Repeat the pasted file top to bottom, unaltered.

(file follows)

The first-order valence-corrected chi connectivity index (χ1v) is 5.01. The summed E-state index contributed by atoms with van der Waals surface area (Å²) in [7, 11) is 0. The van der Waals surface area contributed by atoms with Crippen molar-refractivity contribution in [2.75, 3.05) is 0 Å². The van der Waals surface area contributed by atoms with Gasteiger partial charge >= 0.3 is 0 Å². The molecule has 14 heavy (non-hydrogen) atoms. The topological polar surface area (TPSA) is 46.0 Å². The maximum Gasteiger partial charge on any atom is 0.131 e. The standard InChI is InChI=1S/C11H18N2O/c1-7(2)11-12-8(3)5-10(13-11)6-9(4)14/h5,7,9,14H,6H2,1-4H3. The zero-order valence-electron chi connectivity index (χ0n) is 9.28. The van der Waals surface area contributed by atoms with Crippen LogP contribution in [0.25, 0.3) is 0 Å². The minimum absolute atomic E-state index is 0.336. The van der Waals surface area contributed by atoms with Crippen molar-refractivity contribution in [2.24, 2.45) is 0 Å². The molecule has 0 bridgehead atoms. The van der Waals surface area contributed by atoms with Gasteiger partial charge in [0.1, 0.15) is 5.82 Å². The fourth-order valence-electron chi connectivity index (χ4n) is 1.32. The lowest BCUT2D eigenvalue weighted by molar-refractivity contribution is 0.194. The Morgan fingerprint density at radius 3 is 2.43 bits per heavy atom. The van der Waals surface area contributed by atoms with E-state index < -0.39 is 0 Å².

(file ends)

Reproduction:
The first-order valence-corrected chi connectivity index (χ1v) is 5.01. The summed E-state index contributed by atoms with van der Waals surface area (Å²) in [7, 11) is 0. The van der Waals surface area contributed by atoms with Crippen molar-refractivity contribution in [2.75, 3.05) is 0 Å². The van der Waals surface area contributed by atoms with Gasteiger partial charge >= 0.3 is 0 Å². The molecule has 14 heavy (non-hydrogen) atoms. The topological polar surface area (TPSA) is 46.0 Å². The maximum Gasteiger partial charge on any atom is 0.131 e. The standard InChI is InChI=1S/C11H18N2O/c1-7(2)11-12-8(3)5-10(13-11)6-9(4)14/h5,7,9,14H,6H2,1-4H3. The zero-order valence-electron chi connectivity index (χ0n) is 9.28. The van der Waals surface area contributed by atoms with Crippen LogP contribution in [0.25, 0.3) is 0 Å². The minimum absolute atomic E-state index is 0.336. The van der Waals surface area contributed by atoms with Crippen molar-refractivity contribution in [2.24, 2.45) is 0 Å². The molecule has 0 bridgehead atoms. The van der Waals surface area contributed by atoms with Gasteiger partial charge in [0.1, 0.15) is 5.82 Å². The fourth-order valence-electron chi connectivity index (χ4n) is 1.32. The lowest BCUT2D eigenvalue weighted by molar-refractivity contribution is 0.194. The Morgan fingerprint density at radius 3 is 2.43 bits per heavy atom. The van der Waals surface area contributed by atoms with E-state index < -0.39 is 0 Å².